Minimal social interaction, online classes and limited campus activity prompted junior Mia Sette to transfer for the second time. She submitted an application to Elon when she learned the university had in-person classes. After receiving an acceptance letter, Sette knew she would be getting more than a typical college experience. 

Sette was randomly assigned to live with two other transfer students in an Oaks apartment. One of them happened to be the President of Elon’s Transfer Student Organization, Claire Quinlivan. The three have been able to bond over their shared experiences. 

“They made the whole transition really easy because they knew what I was going through,” Sette said. 

Though Sette had no knowledge of the TSO at first, her roommates encouraged her to attend the meetings, which have become a space for transfer students to connect and support one another — something Quinlivan felt was lacking on campus when she transferred in fall 2020. 

Quinlivan said the desire to ease the transition for students sparked discussions with Director of Transfer and Special Admissions James Thurnes and Transfer Student Coordinator and Assistant Director of Academic Advising Rebecca Krylow. The conversations ultimately led to reinstating the TSO. 

“James and I decided this was a group that we wanted to bring back no matter what,” Krylow said. “We saw a need for the students, especially given COVID-19 and everything that was happening, and for the group that was transferring starting last fall.” 


60+ transfer students will join Elon this fall, according to Director of New Student and Transition Programs Emily Krechel

Krylow said she believes students were excited to mold and shape the group as they deemed fit.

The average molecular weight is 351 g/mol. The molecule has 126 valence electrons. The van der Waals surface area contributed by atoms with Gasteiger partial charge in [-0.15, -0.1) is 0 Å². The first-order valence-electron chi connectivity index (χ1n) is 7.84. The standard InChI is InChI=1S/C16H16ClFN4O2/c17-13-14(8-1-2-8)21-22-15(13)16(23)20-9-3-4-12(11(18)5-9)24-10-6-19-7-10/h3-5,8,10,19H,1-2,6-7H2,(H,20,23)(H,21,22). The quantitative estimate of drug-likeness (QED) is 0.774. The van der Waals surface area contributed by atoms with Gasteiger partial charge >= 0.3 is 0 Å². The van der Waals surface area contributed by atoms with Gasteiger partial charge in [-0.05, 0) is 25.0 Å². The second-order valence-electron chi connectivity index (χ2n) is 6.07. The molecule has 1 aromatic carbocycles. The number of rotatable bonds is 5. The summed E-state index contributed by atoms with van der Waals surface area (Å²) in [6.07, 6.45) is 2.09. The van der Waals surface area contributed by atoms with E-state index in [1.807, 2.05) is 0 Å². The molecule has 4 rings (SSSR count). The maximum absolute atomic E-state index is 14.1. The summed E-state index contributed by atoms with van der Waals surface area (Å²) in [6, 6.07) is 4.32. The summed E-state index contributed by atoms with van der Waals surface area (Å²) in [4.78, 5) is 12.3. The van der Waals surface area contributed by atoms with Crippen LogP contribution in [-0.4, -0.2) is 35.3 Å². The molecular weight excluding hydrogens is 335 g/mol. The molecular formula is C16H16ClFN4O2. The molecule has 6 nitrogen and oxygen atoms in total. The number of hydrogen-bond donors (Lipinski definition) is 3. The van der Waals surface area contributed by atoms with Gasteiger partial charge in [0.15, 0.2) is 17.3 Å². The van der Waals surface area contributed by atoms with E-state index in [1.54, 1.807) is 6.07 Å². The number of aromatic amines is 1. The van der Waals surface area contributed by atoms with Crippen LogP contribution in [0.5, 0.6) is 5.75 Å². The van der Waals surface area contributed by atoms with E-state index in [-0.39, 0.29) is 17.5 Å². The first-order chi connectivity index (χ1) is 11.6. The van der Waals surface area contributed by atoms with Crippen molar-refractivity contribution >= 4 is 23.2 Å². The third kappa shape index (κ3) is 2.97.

“They saw the investment that Elon had in them as transfer students,” Krylow said. “We wanted to support their transition and then give them the opportunity and empower them to support the transition of future transfer students.”

Thurnes said while he and Krylow offer support and serve as the liaison between students and the university, they still want the organization to remain student-run. 

Quinlivan said the organization did not have a specific structure in its earlier stages, but it was a group of students looking for a sense of belonging and guidance on how to navigate an unfamiliar environment. 

“We spent a lot of time talking about what we wish we had, specifically with things like orientation and just having a little bit more,” Quinlivan said. “We noticed after orientation there was no follow up, no, ‘hey, let’s have more like events for transfers,’ 

there was really nothing put in place.” Director of New Student and Transitions Programs Emily Krechel said in comparison to other universities, Elon has a relatively small transfer student population. According to Krechel, the university expects over 60 transfer students coming from four- year colleges or universities.


Transfer Student Welcom Drop-In Reception
When: Friday, Aug. 20
Time: 5:30 p.m. - 6:30 p.m.

“These are students who are hungry for a first-year experience,” Krechel said. “We are mindful of that as we plan the transfer student program for them.” 

Krechel said the transfer student orientation is similar to that of the program for freshmen. Transfer students use orientation to understand the basics of how the university operates: Phoenix card, meal plans, building access, tutoring, advising support and health services. 

“Our transfer orientation experience mirrors a lot of what the first-year students do,” Krechel said. “It’s the same sessions in large part, but with a different lens. The conversation might be a little deeper because they have that experience.” 

Looking to the future of the TSO, Quinlivan hopes to build a mentorship program that matches a current transfer student with an incoming freshman. 

“One thing we all talked about was how when we were coming into Elon, we didn’t have any connections to the school, we didn’t know any students, we didn’t know anybody other than our advisor,” Quinlivan said. “It’s hard coming in with absolutely no idea of what to expect, especially as a transfer student, which is a different experience. 

Quinlivan and Sette agree the TSO can be an outlet for students if they need it. 

“The fact that I love Elon so much makes me want to stick with this Transfer Student Organization even more,” Sette said. “Just to tell the incoming transfers that Elon is amazing you made the right decision. I know it’s scary, but being a part of this organization as an incoming transfer student is the right move.”